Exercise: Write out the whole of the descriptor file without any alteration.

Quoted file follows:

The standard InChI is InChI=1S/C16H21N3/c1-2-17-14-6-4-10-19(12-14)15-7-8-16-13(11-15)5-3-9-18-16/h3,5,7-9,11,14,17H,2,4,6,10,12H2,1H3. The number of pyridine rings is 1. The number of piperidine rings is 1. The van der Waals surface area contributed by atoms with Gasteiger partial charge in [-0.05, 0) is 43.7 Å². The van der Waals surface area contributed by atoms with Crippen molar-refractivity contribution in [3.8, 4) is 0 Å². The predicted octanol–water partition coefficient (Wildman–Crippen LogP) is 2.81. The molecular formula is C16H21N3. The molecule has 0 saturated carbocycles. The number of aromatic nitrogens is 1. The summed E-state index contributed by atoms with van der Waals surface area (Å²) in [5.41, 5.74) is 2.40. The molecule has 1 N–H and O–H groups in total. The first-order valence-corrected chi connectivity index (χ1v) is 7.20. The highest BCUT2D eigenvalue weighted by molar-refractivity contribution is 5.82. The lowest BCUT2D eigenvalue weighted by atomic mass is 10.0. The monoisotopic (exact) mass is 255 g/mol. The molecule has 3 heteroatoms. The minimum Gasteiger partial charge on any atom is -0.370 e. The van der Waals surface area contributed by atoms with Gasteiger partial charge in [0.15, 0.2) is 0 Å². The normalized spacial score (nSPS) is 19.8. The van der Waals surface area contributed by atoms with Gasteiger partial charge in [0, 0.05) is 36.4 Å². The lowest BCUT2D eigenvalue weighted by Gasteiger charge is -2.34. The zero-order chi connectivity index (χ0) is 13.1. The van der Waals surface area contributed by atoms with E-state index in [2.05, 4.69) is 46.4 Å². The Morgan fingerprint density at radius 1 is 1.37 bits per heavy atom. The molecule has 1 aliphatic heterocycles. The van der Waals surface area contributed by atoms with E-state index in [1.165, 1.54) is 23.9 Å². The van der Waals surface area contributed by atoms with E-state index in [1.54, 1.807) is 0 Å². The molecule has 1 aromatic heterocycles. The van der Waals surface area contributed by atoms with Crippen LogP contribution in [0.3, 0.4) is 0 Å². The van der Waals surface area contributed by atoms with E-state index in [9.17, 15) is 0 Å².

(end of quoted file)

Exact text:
The standard InChI is InChI=1S/C16H21N3/c1-2-17-14-6-4-10-19(12-14)15-7-8-16-13(11-15)5-3-9-18-16/h3,5,7-9,11,14,17H,2,4,6,10,12H2,1H3. The number of pyridine rings is 1. The number of piperidine rings is 1. The van der Waals surface area contributed by atoms with Gasteiger partial charge in [-0.05, 0) is 43.7 Å². The van der Waals surface area contributed by atoms with Crippen molar-refractivity contribution in [3.8, 4) is 0 Å². The predicted octanol–water partition coefficient (Wildman–Crippen LogP) is 2.81. The molecular formula is C16H21N3. The molecule has 0 saturated carbocycles. The number of aromatic nitrogens is 1. The summed E-state index contributed by atoms with van der Waals surface area (Å²) in [5.41, 5.74) is 2.40. The molecule has 1 N–H and O–H groups in total. The first-order valence-corrected chi connectivity index (χ1v) is 7.20. The highest BCUT2D eigenvalue weighted by molar-refractivity contribution is 5.82. The lowest BCUT2D eigenvalue weighted by atomic mass is 10.0. The monoisotopic (exact) mass is 255 g/mol. The molecule has 3 heteroatoms. The minimum Gasteiger partial charge on any atom is -0.370 e. The van der Waals surface area contributed by atoms with Gasteiger partial charge in [0.15, 0.2) is 0 Å². The normalized spacial score (nSPS) is 19.8. The van der Waals surface area contributed by atoms with Gasteiger partial charge in [0, 0.05) is 36.4 Å². The lowest BCUT2D eigenvalue weighted by Gasteiger charge is -2.34. The zero-order chi connectivity index (χ0) is 13.1. The van der Waals surface area contributed by atoms with E-state index in [2.05, 4.69) is 46.4 Å². The Morgan fingerprint density at radius 1 is 1.37 bits per heavy atom. The molecule has 1 aliphatic heterocycles. The van der Waals surface area contributed by atoms with E-state index in [1.165, 1.54) is 23.9 Å². The van der Waals surface area contributed by atoms with E-state index in [1.54, 1.807) is 0 Å². The molecule has 1 aromatic heterocycles. The van der Waals surface area contributed by atoms with Crippen LogP contribution in [0.3, 0.4) is 0 Å². The van der Waals surface area contributed by atoms with E-state index in [9.17, 15) is 0 Å².